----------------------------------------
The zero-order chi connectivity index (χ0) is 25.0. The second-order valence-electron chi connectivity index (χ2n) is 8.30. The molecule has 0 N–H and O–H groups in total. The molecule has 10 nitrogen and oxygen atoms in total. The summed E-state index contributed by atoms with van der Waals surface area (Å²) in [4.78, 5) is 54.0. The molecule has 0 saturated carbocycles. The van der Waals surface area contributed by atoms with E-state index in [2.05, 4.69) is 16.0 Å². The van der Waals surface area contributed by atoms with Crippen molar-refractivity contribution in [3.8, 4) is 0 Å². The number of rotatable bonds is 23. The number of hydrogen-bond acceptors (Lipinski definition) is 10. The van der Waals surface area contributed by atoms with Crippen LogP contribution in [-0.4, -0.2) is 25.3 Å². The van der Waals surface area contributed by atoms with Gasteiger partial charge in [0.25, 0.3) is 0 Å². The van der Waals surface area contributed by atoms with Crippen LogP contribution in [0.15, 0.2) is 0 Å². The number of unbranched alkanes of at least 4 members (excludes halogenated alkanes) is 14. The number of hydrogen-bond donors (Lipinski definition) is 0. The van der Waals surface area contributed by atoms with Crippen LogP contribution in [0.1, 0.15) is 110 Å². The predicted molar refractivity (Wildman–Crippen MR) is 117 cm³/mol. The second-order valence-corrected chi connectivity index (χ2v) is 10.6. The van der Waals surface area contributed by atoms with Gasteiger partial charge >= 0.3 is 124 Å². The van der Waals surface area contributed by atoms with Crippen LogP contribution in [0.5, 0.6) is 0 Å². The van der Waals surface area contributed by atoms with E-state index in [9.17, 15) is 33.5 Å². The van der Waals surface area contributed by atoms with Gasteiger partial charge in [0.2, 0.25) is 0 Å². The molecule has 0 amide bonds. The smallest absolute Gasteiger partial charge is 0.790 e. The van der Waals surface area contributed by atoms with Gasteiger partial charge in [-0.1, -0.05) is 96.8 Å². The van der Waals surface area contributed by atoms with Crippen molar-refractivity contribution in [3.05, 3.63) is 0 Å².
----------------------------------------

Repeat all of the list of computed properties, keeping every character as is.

The zero-order chi connectivity index (χ0) is 25.0. The second-order valence-electron chi connectivity index (χ2n) is 8.30. The molecule has 0 N–H and O–H groups in total. The molecule has 10 nitrogen and oxygen atoms in total. The summed E-state index contributed by atoms with van der Waals surface area (Å²) in [4.78, 5) is 54.0. The molecule has 0 saturated carbocycles. The van der Waals surface area contributed by atoms with E-state index in [2.05, 4.69) is 16.0 Å². The van der Waals surface area contributed by atoms with Crippen molar-refractivity contribution in [3.8, 4) is 0 Å². The number of rotatable bonds is 23. The number of hydrogen-bond acceptors (Lipinski definition) is 10. The van der Waals surface area contributed by atoms with Crippen LogP contribution in [-0.4, -0.2) is 25.3 Å². The van der Waals surface area contributed by atoms with Gasteiger partial charge in [0.25, 0.3) is 0 Å². The van der Waals surface area contributed by atoms with Crippen LogP contribution in [0.15, 0.2) is 0 Å². The number of unbranched alkanes of at least 4 members (excludes halogenated alkanes) is 14. The number of hydrogen-bond donors (Lipinski definition) is 0. The van der Waals surface area contributed by atoms with Crippen LogP contribution in [0.1, 0.15) is 110 Å². The predicted molar refractivity (Wildman–Crippen MR) is 117 cm³/mol. The second-order valence-corrected chi connectivity index (χ2v) is 10.6. The van der Waals surface area contributed by atoms with Gasteiger partial charge >= 0.3 is 124 Å². The van der Waals surface area contributed by atoms with Crippen LogP contribution in [0.5, 0.6) is 0 Å². The van der Waals surface area contributed by atoms with E-state index in [9.17, 15) is 33.5 Å². The van der Waals surface area contributed by atoms with Gasteiger partial charge in [0.2, 0.25) is 0 Å². The molecule has 0 amide bonds. The smallest absolute Gasteiger partial charge is 0.790 e. The van der Waals surface area contributed by atoms with Gasteiger partial charge in [-0.1, -0.05) is 96.8 Å². The van der Waals surface area contributed by atoms with Crippen molar-refractivity contribution in [3.05, 3.63) is 0 Å².